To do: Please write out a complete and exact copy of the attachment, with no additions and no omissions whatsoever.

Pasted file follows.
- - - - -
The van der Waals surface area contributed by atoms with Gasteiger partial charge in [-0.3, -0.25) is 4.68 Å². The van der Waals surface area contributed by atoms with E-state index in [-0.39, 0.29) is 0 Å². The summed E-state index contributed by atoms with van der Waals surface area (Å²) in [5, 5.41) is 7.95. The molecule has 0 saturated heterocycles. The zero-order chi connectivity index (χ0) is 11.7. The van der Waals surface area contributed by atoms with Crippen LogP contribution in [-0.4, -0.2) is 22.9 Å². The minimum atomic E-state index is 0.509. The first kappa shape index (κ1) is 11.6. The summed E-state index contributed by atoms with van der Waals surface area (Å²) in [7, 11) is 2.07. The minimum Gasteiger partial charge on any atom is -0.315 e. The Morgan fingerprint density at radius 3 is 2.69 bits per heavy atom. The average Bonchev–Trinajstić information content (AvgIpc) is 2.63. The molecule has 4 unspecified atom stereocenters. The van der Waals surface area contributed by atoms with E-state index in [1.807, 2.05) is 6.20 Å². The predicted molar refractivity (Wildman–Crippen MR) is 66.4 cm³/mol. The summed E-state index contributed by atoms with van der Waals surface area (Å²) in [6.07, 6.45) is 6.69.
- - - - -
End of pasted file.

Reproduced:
The van der Waals surface area contributed by atoms with Gasteiger partial charge in [-0.3, -0.25) is 4.68 Å². The van der Waals surface area contributed by atoms with E-state index in [-0.39, 0.29) is 0 Å². The summed E-state index contributed by atoms with van der Waals surface area (Å²) in [5, 5.41) is 7.95. The molecule has 0 saturated heterocycles. The zero-order chi connectivity index (χ0) is 11.7. The van der Waals surface area contributed by atoms with Crippen LogP contribution in [-0.4, -0.2) is 22.9 Å². The minimum atomic E-state index is 0.509. The first kappa shape index (κ1) is 11.6. The summed E-state index contributed by atoms with van der Waals surface area (Å²) in [7, 11) is 2.07. The minimum Gasteiger partial charge on any atom is -0.315 e. The Morgan fingerprint density at radius 3 is 2.69 bits per heavy atom. The average Bonchev–Trinajstić information content (AvgIpc) is 2.63. The molecule has 4 unspecified atom stereocenters. The van der Waals surface area contributed by atoms with E-state index in [1.807, 2.05) is 6.20 Å². The predicted molar refractivity (Wildman–Crippen MR) is 66.4 cm³/mol. The summed E-state index contributed by atoms with van der Waals surface area (Å²) in [6.07, 6.45) is 6.69.